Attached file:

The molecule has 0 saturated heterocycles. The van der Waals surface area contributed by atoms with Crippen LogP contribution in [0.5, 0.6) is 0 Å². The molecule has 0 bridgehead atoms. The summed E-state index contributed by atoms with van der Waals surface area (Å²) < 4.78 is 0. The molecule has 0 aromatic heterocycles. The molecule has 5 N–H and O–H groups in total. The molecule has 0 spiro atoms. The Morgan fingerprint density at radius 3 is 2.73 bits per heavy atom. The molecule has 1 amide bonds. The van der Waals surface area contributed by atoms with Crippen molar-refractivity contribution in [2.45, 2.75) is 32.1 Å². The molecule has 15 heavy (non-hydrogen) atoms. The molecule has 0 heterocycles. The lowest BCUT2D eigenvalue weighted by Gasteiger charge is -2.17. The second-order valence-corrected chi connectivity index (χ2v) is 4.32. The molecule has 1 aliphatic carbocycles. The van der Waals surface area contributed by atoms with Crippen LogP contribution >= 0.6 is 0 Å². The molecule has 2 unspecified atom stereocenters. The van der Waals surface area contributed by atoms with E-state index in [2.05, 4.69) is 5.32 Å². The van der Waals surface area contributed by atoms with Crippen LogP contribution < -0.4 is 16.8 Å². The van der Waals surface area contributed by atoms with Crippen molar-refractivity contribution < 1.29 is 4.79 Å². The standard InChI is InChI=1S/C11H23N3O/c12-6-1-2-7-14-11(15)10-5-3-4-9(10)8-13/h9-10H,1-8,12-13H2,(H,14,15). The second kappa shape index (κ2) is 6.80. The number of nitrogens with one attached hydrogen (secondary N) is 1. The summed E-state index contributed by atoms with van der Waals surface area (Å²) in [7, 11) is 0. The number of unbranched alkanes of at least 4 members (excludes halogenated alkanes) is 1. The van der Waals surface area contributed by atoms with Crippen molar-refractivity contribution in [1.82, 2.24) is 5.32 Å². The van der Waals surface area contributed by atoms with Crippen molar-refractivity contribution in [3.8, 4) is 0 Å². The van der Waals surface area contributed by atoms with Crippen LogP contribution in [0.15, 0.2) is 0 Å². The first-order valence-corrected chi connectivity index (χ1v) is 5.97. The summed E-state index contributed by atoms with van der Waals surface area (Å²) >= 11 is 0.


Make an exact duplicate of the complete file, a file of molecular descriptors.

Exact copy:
The molecule has 0 saturated heterocycles. The van der Waals surface area contributed by atoms with Crippen LogP contribution in [0.5, 0.6) is 0 Å². The molecule has 0 bridgehead atoms. The summed E-state index contributed by atoms with van der Waals surface area (Å²) < 4.78 is 0. The molecule has 0 aromatic heterocycles. The molecule has 5 N–H and O–H groups in total. The molecule has 0 spiro atoms. The Morgan fingerprint density at radius 3 is 2.73 bits per heavy atom. The molecule has 1 amide bonds. The van der Waals surface area contributed by atoms with Crippen molar-refractivity contribution in [2.45, 2.75) is 32.1 Å². The molecule has 15 heavy (non-hydrogen) atoms. The molecule has 0 heterocycles. The lowest BCUT2D eigenvalue weighted by Gasteiger charge is -2.17. The second-order valence-corrected chi connectivity index (χ2v) is 4.32. The molecule has 1 aliphatic carbocycles. The van der Waals surface area contributed by atoms with Crippen LogP contribution >= 0.6 is 0 Å². The molecule has 2 unspecified atom stereocenters. The van der Waals surface area contributed by atoms with E-state index in [2.05, 4.69) is 5.32 Å². The van der Waals surface area contributed by atoms with Crippen LogP contribution < -0.4 is 16.8 Å². The van der Waals surface area contributed by atoms with Crippen molar-refractivity contribution < 1.29 is 4.79 Å². The standard InChI is InChI=1S/C11H23N3O/c12-6-1-2-7-14-11(15)10-5-3-4-9(10)8-13/h9-10H,1-8,12-13H2,(H,14,15). The second kappa shape index (κ2) is 6.80. The number of nitrogens with one attached hydrogen (secondary N) is 1. The summed E-state index contributed by atoms with van der Waals surface area (Å²) in [7, 11) is 0. The number of unbranched alkanes of at least 4 members (excludes halogenated alkanes) is 1. The van der Waals surface area contributed by atoms with Crippen molar-refractivity contribution in [1.82, 2.24) is 5.32 Å². The van der Waals surface area contributed by atoms with Crippen molar-refractivity contribution in [3.8, 4) is 0 Å². The van der Waals surface area contributed by atoms with Crippen LogP contribution in [0.15, 0.2) is 0 Å². The first-order valence-corrected chi connectivity index (χ1v) is 5.97. The summed E-state index contributed by atoms with van der Waals surface area (Å²) >= 11 is 0.